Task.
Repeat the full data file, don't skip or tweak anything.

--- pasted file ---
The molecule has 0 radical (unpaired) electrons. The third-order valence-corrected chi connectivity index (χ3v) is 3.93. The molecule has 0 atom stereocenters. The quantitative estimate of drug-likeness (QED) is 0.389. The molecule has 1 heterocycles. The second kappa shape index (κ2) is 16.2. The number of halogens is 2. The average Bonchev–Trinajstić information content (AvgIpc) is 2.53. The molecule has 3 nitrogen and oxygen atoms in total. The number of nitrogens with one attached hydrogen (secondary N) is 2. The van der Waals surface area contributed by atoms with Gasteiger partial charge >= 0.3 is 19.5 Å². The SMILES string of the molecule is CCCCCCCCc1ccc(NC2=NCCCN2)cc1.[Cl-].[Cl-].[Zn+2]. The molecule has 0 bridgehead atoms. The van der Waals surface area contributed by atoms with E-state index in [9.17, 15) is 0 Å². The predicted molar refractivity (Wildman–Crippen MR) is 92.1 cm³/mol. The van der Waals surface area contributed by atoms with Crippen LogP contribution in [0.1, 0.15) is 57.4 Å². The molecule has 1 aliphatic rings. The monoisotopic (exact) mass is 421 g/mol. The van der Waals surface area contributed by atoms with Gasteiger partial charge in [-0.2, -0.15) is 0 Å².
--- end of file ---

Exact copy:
The molecule has 0 radical (unpaired) electrons. The third-order valence-corrected chi connectivity index (χ3v) is 3.93. The molecule has 0 atom stereocenters. The quantitative estimate of drug-likeness (QED) is 0.389. The molecule has 1 heterocycles. The second kappa shape index (κ2) is 16.2. The number of halogens is 2. The average Bonchev–Trinajstić information content (AvgIpc) is 2.53. The molecule has 3 nitrogen and oxygen atoms in total. The number of nitrogens with one attached hydrogen (secondary N) is 2. The van der Waals surface area contributed by atoms with Gasteiger partial charge >= 0.3 is 19.5 Å². The SMILES string of the molecule is CCCCCCCCc1ccc(NC2=NCCCN2)cc1.[Cl-].[Cl-].[Zn+2]. The molecule has 0 bridgehead atoms. The van der Waals surface area contributed by atoms with E-state index in [9.17, 15) is 0 Å². The predicted molar refractivity (Wildman–Crippen MR) is 92.1 cm³/mol. The van der Waals surface area contributed by atoms with Crippen LogP contribution in [0.1, 0.15) is 57.4 Å². The molecule has 1 aliphatic rings. The monoisotopic (exact) mass is 421 g/mol. The van der Waals surface area contributed by atoms with Gasteiger partial charge in [-0.2, -0.15) is 0 Å².